i even cried at work. i e-mailed my dad, and he called me at the office, and since there i share an office with three other people, my only illusion of privacy comes from turning around to look out the window. and i was upset--way upset. i was absolutely convinced that i was on my way to a discussion with my doc about further complications and alternate methods of treatment and i didn't think i could handle it. not now, when i'm so close to beginning school, when i'm so close to my goal. i was feeling overwhelmed, more so than usual, struggling for balance amidst work and packing and moving and bills and health insurance and a still-new diagnosis.
things are going to get better, right? they will settle down soon, yes?
so, as you've probably guessed, the news was not bad. when dr p called us into the examining room, she took one look at my face and said, "you look worried", to which i responded something like, "i have a really bad feeling about what my last MRI showed, so could you just tell me its results now so we can get that part of the visit over with?" and she said, "well, your last MRI looked pretty much like the one you had before." i.e., no new spots, so either the avonex is doing its job or the activity has ceased for now, and either of those options is great!
i'm sitting here thinking right now, with milo plopped in a heap of white fur sleeping on top of a box full of stean's stuff next to me, that if things had been different, if my diagnosis had in fact been a brain tumor, this moment could be something something else entirely. i would be on chemotherapy, possibly would have had brain surgery, meaning not just a little patch of short hair, but an entire head's worth, if my hair hadn't fallen out from the chemo. god, i could even possibly have died, if the tumor was particularly aggressive! i could be dead right now!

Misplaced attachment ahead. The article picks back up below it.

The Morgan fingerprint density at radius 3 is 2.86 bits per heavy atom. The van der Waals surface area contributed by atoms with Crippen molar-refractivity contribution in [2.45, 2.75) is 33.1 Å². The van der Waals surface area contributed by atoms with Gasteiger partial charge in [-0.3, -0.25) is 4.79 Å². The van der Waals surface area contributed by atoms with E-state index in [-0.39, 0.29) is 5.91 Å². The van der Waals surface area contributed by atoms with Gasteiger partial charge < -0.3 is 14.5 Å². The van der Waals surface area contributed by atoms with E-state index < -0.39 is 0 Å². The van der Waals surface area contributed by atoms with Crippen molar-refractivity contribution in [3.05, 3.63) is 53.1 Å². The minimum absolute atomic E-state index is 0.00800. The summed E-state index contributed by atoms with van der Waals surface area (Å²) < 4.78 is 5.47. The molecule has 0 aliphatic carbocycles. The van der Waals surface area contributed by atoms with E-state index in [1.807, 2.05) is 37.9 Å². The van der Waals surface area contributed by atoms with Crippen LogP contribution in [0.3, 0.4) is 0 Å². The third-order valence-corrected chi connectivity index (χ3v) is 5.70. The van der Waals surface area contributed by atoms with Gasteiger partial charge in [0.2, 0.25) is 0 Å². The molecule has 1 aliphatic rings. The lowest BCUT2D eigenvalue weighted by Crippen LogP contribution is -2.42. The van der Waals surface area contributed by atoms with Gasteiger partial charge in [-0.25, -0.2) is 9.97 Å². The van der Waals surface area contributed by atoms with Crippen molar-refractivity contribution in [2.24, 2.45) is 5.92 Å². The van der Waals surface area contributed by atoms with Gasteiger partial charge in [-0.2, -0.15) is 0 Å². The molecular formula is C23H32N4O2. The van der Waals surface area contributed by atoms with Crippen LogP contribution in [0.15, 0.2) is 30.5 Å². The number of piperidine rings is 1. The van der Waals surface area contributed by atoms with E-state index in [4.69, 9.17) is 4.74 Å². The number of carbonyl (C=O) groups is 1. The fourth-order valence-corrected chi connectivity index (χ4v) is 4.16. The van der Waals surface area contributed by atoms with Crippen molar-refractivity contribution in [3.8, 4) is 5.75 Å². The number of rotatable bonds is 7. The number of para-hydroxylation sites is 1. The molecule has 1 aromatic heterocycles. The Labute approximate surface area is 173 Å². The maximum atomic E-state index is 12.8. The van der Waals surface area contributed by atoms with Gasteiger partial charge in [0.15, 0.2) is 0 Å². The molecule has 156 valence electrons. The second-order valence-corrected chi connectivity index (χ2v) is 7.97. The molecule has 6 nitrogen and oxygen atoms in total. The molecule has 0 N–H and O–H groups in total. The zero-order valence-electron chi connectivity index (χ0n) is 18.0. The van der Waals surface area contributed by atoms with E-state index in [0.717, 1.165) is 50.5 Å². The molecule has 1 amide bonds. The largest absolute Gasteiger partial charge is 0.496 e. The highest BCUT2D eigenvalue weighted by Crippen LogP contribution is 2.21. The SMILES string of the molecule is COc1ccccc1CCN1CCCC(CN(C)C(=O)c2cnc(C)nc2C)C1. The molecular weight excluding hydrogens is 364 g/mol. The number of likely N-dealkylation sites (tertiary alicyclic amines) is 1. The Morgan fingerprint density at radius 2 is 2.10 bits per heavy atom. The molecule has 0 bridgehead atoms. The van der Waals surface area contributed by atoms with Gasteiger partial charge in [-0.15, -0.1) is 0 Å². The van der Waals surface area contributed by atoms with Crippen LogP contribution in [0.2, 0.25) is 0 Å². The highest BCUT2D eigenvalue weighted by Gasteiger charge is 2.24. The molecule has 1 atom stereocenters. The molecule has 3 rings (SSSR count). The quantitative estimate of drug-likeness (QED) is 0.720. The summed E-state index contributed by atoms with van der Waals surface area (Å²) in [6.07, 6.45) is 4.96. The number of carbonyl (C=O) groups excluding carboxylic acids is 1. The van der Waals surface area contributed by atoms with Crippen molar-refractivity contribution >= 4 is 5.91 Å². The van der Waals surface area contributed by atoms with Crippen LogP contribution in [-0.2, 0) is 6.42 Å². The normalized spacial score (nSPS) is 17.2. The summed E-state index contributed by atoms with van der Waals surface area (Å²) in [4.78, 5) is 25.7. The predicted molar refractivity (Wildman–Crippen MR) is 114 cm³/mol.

i just finished reading "middlesex" by jeffrey eugenides. it was very good. i didn't want it to end. there was this part in it that i keep thinking about, and in thinking about it i'm not as scared as i thought i would be, and i'm not sure what to make of that. the narrator is talking about the death of the grandfather, who has suffered a stroke and who has lost his ability to speak so he carries around a little writing tablet so he can communicate. his mental faculties are deteriorating and the book says, from the grandfather's point of view, that he had always believed that a person had a soul, but as he starts to see his ability fade, he starts to realize that his brain is an organ just like the heart or the lungs or the liver, and it has the same vulnerabilities. when the brain gets sick, the memory goes, or the ability to read or think or process information. in essence, a person loses who he/she is, and it causes him not to believe in god anymore. i've butchered the way the book says it entirely, but that idea is something i've been thinking about fairly frequently since this diagnosis. what if we don't go on to something bigger or better? what if we just stop? it wouldn't be that bad--it would be what it is. i can't decide if it's depressing or not. i just can't decide.
well, i should get to bed. even though one of my co-workers dared me to come in late again tomorrow, it's probably not in my best interest to do so.